My little princess is much more likely to get dirty playing in the mud than her big brother, but still enjoys the occasion frilly dress and ruffles. She is far from the typical princess, and I relish that. Like her, I was more likely to be found playing ‘boy’ games then rocking the pick dresses I was often decked out in. I love the independent nature and rough and ready style of my little girl, and want to encourage her to continue being herself and help both of my kids ignore the standard gender roles and do what makes them happy rather than conforming to the roles of pretty princess and brave knight.
In my efforts to find books that break the stereotypes, I have found a large number of books that feature princesses breaking the standard image. Some of the princess are up to saving themselves, and sometimes saving the prince as well, others are just content in being who they really are and encourage readers of all ages to do the same.
Lovabye Dragon by Barbara Joosse; illustrated by Randy Cecil. When a lonely dragon follows a trail of princess tears, a beautiful friendship is born. They march and sing, roar and whisper, hide and seek, then settle into snug companionship at bedtime.
The Pirate Princess by Sudipta Bardhan-Quallen; illustrated by Jill McElmurry. Tired of the royal life, Princess Bea boards a pirate ship and sets out for adventure on the high seas but soon finds she is not good at swabbing decks, cooking in the galley, or keeping watch from the crow’s nest.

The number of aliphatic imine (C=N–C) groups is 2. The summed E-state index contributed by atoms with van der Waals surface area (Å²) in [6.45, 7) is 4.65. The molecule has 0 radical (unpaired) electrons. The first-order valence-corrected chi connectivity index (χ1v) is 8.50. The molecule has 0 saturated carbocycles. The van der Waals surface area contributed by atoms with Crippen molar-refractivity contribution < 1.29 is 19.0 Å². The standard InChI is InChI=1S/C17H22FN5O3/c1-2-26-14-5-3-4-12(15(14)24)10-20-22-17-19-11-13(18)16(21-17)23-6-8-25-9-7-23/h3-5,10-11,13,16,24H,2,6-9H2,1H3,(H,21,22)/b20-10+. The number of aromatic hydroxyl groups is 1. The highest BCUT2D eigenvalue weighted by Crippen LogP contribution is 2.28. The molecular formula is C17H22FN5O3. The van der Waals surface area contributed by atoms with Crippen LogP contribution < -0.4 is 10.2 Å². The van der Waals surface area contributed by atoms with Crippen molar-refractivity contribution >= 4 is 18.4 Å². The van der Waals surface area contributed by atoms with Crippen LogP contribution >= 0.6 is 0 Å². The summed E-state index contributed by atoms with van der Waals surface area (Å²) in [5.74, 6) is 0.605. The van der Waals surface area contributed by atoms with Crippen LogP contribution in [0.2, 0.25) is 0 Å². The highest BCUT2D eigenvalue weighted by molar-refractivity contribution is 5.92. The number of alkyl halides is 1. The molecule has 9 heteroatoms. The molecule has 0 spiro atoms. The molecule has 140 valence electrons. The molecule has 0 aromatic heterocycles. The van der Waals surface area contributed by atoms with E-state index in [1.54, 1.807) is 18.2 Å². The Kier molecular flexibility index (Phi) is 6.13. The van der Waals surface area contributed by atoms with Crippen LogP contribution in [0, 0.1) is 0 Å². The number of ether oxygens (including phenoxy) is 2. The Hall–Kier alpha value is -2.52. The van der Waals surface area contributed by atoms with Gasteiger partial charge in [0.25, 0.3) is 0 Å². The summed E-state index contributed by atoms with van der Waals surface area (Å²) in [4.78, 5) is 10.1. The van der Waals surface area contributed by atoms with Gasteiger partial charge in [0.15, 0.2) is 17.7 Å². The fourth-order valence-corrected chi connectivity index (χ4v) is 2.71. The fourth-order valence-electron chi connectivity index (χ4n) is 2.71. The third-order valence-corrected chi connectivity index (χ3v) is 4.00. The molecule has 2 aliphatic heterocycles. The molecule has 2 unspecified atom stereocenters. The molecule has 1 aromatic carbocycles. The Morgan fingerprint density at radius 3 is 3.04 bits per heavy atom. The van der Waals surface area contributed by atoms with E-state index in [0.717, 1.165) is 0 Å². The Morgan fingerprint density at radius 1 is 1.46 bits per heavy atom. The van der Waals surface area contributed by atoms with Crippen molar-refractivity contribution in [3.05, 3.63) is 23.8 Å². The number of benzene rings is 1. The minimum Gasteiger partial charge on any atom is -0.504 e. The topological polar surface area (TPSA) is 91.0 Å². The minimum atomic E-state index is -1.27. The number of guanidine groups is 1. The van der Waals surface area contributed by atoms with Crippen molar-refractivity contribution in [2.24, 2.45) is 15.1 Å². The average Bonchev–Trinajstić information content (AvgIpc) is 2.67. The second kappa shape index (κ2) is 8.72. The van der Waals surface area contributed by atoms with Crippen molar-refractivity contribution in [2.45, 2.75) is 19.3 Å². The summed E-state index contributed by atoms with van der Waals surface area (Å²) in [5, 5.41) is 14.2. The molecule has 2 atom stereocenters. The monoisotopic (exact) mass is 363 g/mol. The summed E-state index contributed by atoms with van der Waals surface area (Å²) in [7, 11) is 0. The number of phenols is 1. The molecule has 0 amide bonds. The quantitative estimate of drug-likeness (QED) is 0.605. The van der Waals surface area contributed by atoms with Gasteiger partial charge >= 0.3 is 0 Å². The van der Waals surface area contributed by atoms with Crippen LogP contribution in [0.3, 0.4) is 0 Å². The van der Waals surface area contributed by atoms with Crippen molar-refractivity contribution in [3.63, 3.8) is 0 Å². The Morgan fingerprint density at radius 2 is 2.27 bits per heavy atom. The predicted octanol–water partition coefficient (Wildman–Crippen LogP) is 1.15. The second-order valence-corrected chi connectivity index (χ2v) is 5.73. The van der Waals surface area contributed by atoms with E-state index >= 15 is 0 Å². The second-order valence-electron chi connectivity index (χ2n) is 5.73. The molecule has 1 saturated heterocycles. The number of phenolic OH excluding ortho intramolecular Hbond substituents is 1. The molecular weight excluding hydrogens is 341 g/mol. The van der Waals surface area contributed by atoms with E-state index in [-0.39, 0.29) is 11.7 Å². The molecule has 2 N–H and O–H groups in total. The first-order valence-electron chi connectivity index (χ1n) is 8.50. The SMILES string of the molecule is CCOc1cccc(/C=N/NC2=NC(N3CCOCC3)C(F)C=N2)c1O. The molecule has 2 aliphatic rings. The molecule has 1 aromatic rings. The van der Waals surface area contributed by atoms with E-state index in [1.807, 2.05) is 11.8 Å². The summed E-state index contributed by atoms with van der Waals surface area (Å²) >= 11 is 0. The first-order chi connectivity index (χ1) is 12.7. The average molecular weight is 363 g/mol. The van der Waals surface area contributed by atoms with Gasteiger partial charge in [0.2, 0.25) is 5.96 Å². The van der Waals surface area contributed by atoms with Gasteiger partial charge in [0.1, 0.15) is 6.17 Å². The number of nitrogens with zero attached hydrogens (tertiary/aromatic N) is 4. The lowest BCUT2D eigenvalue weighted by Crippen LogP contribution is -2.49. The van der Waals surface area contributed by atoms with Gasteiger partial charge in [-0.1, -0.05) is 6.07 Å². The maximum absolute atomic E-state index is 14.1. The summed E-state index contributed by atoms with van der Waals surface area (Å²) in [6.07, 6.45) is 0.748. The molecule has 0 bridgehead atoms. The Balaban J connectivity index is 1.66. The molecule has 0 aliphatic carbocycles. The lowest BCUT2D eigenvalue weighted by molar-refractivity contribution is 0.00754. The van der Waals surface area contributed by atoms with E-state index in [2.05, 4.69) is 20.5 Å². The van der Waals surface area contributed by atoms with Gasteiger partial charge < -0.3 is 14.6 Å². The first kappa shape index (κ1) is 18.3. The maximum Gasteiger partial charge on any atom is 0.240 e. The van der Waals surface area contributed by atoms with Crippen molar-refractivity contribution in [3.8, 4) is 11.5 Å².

Princess Peepers by Pam Calvert; illustrated by Tuesday Mourning. When the other princesses make fun of her for wearing glasses, Princess Peepers vows to go without, but after several mishaps–one of which is especially coincidental–she admits that she really does need them if she wants to see.
Part-Time Princess by Deborah Underwood; illustrated by Cambria Evans. A girl escapes her annoying little brother and the drudgery of school and home life when she travels to a magical kingdom each night and embarks on a series of adventures.
Princess Smartypants by Babette Cole. Not wishing to marry any of her royal suitors, Princess Smartypants devises difficult tasks at which they all fail, until the multitalented Prince Swashbuckle appears.
Thankfully books like these are becoming easier to find, books where a princess (or any girl) is measured by more than her looks and ability to be sweet and quiet. Here are some more great books about princesses that break the mold; The Barefoot Book of Princesses retold by Caitlín Matthews; illustrated by Olwyn Whelan, The Storytelling Princess by Rafe Marti; illustrated by Kimberly Bulcken Root, The Apple-Pip Princess by Jane Ray, Do Princesses Have Best Friends Forever? by Carmela LaVigna Coyle; illustrated by Mike Gordon and Carl Gordon, Not All Princesses Dress in Pink by Jane Yolen and Heidi E.Y. Stemple; illustrated by Anne-Sophie Lanquetin, Princesses are Not Quitters! by Kate Lum; illustrated by Sue Hellard, Princess Pigsty by Cornelia Funk ; illustrated by Kerstin Meyer; translated by Chantal Wright, The Paper Princess by Elisa Kleven, The Paper Bag Princess written by Robert N. Munsch; illustrated by Michael Martchenko, and Princess Hyacinth: The Surprising Tale of a Girl who Floated by Florence Parry Heide; illustrated by Lane Smith.